Brooklyn Boro

November 1: ON THIS DAY IN HISTORY

November 1, 2021 Brooklyn Eagle History
Share this:

ON THIS DAY IN 1918, the Brooklyn Daily Eagle reported, “Elevated railroad service was crippled today throughout Brooklyn, the Fourth Ave. subway service was hampered, and nearly all trolley lines were suffering from congestion in a marked degree, following the strike order of the Brotherhood of Locomotive Engineers which went into effect at 5 o’clock this morning and which called from work all the B.R.T. elevated and subway motormen and motor switchmen affiliated with the order. At 10 o’clock this morning, L.G. Griffing, assistant grand chief of the brotherhood, and W.J. Orr, one of its organizers, claimed that 350 men were actually out on strike and that their number was being added to hourly … ‘We are in this strike to win and we are positive that we can beat the B.R.T.,’ said Assistant Grand Chief Griffing. ‘You will find in a very short time that our ranks will be augmented to the point where the B.R.T. will have but a handful of men left to operate its trains,’ said organizer Orr.”

***

ON THIS DAY IN 1937, the Eagle reported, “Leaders in both political camps were today making the usual extravagant election eve predictions in which they claim everything in sight. Meanwhile, newspaper commentators were generally agreeing with the Eagle’s forecast Sunday that Mayor [Fiorello] LaGuardia’s re-election is assured and that if his plurality is large enough — to which signs more and more point — it should sweep in most of his running mates with him. Betting commissioners’ odds on LaGuardia today are 4 to 1 and on [Manhattan D.A. candidate Thomas] Dewey, 8 to 5.”

Subscribe to our newsletters

***

ON THIS DAY IN 1953, the Eagle reported, “FRANKENSTEIN CASTLE, GERMANY, OCT. 31 (U.P.) — Eight intrepid American soldiers settled down in this gloomy 13th Century castle tonight to await the Frankenstein ghost that walks on Halloween. ‘We’re ready for him if he comes,’ said 23-year-old Pvt. Thomas Pickens of Yonkers, N.Y., who organized the vigil after studying up on the Frankensteins and their monster. He pointed to the group’s three ‘secret weapons’ as ample guards against the ghost of the man-eating monster. They were three dreamy-eyed St. Bernard puppies named K.P., Night Ball and Goof Off, and two monkeys, George and Georgette. ‘They’re all mascots of our outfit — Company G, 18th Infantry regiment,’ said Pickens. The eight GIs are stationed at Aschafenburg, 25 miles from this twin-towered castle … ‘I didn’t even know there was a real Frankenstein castle until last year,’ Pickens said. ‘But it’s true. It was built in 1252 by the Frankenstein family. The monster legend came later.’”

***

ON THIS DAY IN 1962, the Eagle reported, “(UPI) — Only a year after he was picked the toast of baseball, Yankee slugger Roger Maris was picked the ‘Flop of the Year’ by the United Press International. A UPI board of 24 baseball experts singled out Maris as the season’s No. 1 disappointment in a close vote with the Detroit Tigers and the St. Louis Cardinals. Six of the 24 experts selected Maris, five picked the Tigers and four chose the Cardinals … The figures tell the story of the difference between the Maris of 1961 and the Maris of 1962. In 1961, Maris established a new home run record of 61 in a season despite the enormous pressure of chasing ‘the ghost’ of Babe Ruth. That performance plus a league-leading total of 142 runs batted in enabled Maris to win a second straight AL most valuable player award. He rose into the $70,000 class as a salaried player and stood alongside Mickey Mantle as a Yankee super star. The only hitch was his .269 batting average — an average which caused some baseball experts to sneer at his 61-homer feat and to predict that he would never again come close to that total. Maris’ 61 home runs made him a marked man in 1962.”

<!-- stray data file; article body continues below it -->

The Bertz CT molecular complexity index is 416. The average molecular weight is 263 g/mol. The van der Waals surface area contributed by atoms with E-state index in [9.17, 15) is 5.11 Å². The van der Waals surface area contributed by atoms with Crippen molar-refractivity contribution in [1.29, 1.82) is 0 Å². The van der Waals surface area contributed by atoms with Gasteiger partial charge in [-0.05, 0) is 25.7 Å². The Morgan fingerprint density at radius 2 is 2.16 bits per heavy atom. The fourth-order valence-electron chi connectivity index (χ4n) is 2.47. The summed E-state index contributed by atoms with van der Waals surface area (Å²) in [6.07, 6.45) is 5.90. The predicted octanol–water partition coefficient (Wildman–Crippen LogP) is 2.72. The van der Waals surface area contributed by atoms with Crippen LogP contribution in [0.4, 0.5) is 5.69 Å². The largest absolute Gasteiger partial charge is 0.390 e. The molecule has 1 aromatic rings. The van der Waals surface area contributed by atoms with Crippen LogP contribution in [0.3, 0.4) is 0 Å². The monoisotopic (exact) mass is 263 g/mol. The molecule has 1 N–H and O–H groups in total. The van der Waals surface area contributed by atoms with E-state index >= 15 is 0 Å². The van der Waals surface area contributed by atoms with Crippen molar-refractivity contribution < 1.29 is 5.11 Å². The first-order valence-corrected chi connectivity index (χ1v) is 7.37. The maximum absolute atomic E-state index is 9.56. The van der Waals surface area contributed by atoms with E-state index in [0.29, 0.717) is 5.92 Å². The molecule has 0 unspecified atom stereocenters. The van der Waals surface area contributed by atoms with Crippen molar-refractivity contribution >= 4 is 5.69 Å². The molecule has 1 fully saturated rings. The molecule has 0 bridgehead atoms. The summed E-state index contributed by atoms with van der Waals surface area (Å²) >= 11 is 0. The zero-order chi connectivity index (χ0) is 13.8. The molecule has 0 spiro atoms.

***

Penn Badgley
Willy Sanjuan/Invision/AP
Sophie B. Hawkins
Jordan Strauss/Invision/AP

NOTABLE PEOPLE BORN ON THIS DAY include World Golf Hall of Famer Gary Player, who was born in 1935; “Falcon Crest” star Robert Foxworth, who was born in 1941; entrepreneur Mitch Kapor, who was born in Brooklyn in 1950; “Nobody Knows Me” singer Lyle Lovett, who was born in 1957; Apple CEO Tim Cook, who was born in 1960; former L.A. Dodgers pitcher Fernando Valenzuela, who was born in 1960; Rock and Roll Hall of Famer Anthony Kiedis (Red Hot Chili Peppers), who was born in 1962; Rock and Roll Hall of Famer Rick Allen (Def Leppard), who was born in 1963; “As I Lay Me Down” singer Sophie B. Hawkins, who was born in 1964; former N.Y. Rangers right wing Tie Domi, who was born in 1969; “The Sixth Sense” star Toni Collette, who was born in 1972; “Santa Baby” star Jenny McCarthy, who was born in 1972; and “You” star Penn Badgley, who was born in 1986.

Anthony Kiedis
Kevork Djansezian/AP

***

A SHORT STORY: Stephen Crane was born 150 years ago today. The New Jersey native is best known for his Civil War novel “The Red Badge of Courage,” which has been adapted several times for the screen. He was also a short story writer and poet. Crane was only 28 when he died of tuberculosis in 1900.

***

THE PUCK STOPS HERE: The hockey mask was first used on this day in 1959. Tired of stopping pucks with his face, Montreal Canadiens goalie Jacques Plante, having received another wound, reemerged from the locker room with seven new stitches — and a face mask he had made from fiberglass and resin. Cliff Benedict had tried a leather mask in the 1920s, but the idea didn’t catch on until Plante wore his. Then goalies throughout the NHL began wearing protective face shields.

***

Special thanks to “Chase’s Calendar of Events” and Brooklyn Public Library.

 

“Sometimes, the most profound of awakenings come wrapped in the quietest of moments.”

— author Stephen Crane, who was born on this day in 1871

\


Leave a Comment


Leave a Comment